The Fall of Washington Market

Wednesday, February 18, 2015

WNYC
For over 100 years, Washington Market was the most import wholesale produce market in New York City. Hear the sounds of the market just before it was demolished in the name of progress.
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Rich In Oil, Venezuela Is Now Poor In Most Everything Else

Saturday, February 07, 2015

Venezuela's president has responded to a worsening economic crisis by imposing even more controls. A long-time pasta producer says prices are so low, the more pasta he makes, the more money he loses.

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All Things Considered

Cash Is Definitely Not King For Card-Carrying Swedes

Monday, February 02, 2015

In a world moving toward cashless economies, Sweden is leading the way. More than 95 percent of transactions are already digital; some churches now pass a card reader instead of a collection plate.

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In Sweden, Remote-Control Airport Is A Reality

Sunday, February 01, 2015

Sweden is the first country in the world to use new technology to land passenger airplanes remotely. At an airport in a tiny town, flights are guided by operators sitting miles away.

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All Things Considered

Where Is All That Excess Oil Going?

Wednesday, January 28, 2015

Oil prices are low because there's too much on the market. That extra oil has to be stored somewhere. A lot of it is sitting on ships at sea, with traders hoping the price will go up soon.

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China Continues To Push The (Fake) Envelope

Wednesday, January 28, 2015

A fake bank in Nanjing bilked customers out of nearly $33 million. With trappings of a real bank, like security guards and LED screens, the bank fooled depositors attracted by higher interest rates.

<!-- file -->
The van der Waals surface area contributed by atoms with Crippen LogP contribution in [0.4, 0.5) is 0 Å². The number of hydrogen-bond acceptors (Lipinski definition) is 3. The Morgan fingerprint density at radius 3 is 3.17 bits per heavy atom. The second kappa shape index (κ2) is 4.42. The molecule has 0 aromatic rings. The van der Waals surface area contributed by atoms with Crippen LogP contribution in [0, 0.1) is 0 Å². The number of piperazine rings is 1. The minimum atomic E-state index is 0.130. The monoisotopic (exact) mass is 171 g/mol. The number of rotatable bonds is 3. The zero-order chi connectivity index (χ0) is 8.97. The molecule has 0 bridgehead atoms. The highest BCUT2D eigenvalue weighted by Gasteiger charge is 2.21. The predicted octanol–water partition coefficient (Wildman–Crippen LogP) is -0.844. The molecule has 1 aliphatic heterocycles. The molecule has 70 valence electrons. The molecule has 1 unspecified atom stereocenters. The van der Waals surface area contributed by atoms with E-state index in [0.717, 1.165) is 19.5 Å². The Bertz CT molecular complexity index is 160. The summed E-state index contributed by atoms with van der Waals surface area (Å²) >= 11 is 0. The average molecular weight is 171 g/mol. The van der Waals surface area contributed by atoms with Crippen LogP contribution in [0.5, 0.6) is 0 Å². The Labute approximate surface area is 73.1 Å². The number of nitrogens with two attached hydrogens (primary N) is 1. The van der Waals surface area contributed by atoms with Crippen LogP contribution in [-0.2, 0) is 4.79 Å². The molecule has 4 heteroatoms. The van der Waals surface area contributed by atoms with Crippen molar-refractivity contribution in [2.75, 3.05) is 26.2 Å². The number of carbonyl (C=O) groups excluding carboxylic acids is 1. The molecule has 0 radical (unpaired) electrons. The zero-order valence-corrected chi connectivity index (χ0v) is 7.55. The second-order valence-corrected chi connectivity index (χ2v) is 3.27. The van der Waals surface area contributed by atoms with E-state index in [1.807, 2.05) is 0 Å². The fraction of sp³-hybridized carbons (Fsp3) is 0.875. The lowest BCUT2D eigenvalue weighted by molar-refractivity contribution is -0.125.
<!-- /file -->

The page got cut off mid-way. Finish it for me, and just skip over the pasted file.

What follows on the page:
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Morning Edition

Tiger Skins And Rhino Horns: Can A Trade Deal Halt The Trafficking?

Wednesday, January 28, 2015

A proposed U.S.-Asia trade pact calls for incorporating the issue wildlife trafficking. The goal is to slow the poaching of endangered animals such as elephants, tigers and rhinos.

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Morning Edition

In Brazil, A Once-High-Flying Economy Takes A Tumble

Wednesday, January 14, 2015

A few years ago, amid a global recession, Brazil was the darling of the financial markets. But last year, the country barely avoided recession. Prices are soaring, and investors are looking elsewhere.

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All Things Considered

In France's Muslim Community, Stories Of Heroism, And Some Fear

Monday, January 12, 2015

Muslims were among the first people at the scene of last week's attacks in Paris. An employee of the kosher supermarket saved hostages, and a policeman died responding to the Charlie Hebdo shootings.

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The 85-Year-Old Widow Who's The Symbol Of Spain's Economic Woes

Monday, December 22, 2014

Carmen Martinez Ayuso was evicted from her apartment because her son took out a loan he couldn't repay. Now she's been the recipient of unexpected kindness this holiday season.